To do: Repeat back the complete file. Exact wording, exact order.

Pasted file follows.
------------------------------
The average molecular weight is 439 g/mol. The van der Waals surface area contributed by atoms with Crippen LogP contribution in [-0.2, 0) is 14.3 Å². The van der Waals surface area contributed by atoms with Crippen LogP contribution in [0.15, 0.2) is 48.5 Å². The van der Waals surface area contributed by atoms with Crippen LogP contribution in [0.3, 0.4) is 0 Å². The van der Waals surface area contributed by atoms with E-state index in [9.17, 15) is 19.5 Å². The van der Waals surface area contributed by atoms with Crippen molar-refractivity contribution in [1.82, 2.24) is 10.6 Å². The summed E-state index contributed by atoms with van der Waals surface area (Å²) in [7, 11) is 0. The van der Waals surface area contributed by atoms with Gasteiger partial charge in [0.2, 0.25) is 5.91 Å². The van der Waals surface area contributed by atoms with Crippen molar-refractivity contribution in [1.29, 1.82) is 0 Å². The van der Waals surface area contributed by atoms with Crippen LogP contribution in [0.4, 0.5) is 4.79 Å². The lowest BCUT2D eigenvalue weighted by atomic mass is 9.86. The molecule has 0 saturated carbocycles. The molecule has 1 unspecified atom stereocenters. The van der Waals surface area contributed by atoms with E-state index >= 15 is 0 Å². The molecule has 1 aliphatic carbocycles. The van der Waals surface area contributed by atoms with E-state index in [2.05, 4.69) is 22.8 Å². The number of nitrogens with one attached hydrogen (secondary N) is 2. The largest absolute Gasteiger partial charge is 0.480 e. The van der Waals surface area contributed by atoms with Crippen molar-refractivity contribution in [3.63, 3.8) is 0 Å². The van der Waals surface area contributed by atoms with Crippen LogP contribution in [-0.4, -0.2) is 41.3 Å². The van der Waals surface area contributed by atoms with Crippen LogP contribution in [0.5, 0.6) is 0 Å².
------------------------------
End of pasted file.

The average molecular weight is 439 g/mol. The van der Waals surface area contributed by atoms with Crippen LogP contribution in [-0.2, 0) is 14.3 Å². The van der Waals surface area contributed by atoms with Crippen LogP contribution in [0.15, 0.2) is 48.5 Å². The van der Waals surface area contributed by atoms with Crippen LogP contribution in [0.3, 0.4) is 0 Å². The van der Waals surface area contributed by atoms with E-state index in [9.17, 15) is 19.5 Å². The van der Waals surface area contributed by atoms with Crippen molar-refractivity contribution in [1.82, 2.24) is 10.6 Å². The summed E-state index contributed by atoms with van der Waals surface area (Å²) in [7, 11) is 0. The van der Waals surface area contributed by atoms with Gasteiger partial charge in [0.2, 0.25) is 5.91 Å². The van der Waals surface area contributed by atoms with Crippen molar-refractivity contribution in [1.29, 1.82) is 0 Å². The van der Waals surface area contributed by atoms with Crippen LogP contribution in [0.4, 0.5) is 4.79 Å². The lowest BCUT2D eigenvalue weighted by atomic mass is 9.86. The molecule has 0 saturated carbocycles. The molecule has 1 unspecified atom stereocenters. The van der Waals surface area contributed by atoms with E-state index >= 15 is 0 Å². The molecule has 1 aliphatic carbocycles. The van der Waals surface area contributed by atoms with E-state index in [2.05, 4.69) is 22.8 Å². The number of nitrogens with one attached hydrogen (secondary N) is 2. The largest absolute Gasteiger partial charge is 0.480 e. The van der Waals surface area contributed by atoms with Crippen molar-refractivity contribution in [3.63, 3.8) is 0 Å². The van der Waals surface area contributed by atoms with Crippen LogP contribution in [-0.4, -0.2) is 41.3 Å². The van der Waals surface area contributed by atoms with Crippen LogP contribution in [0.5, 0.6) is 0 Å².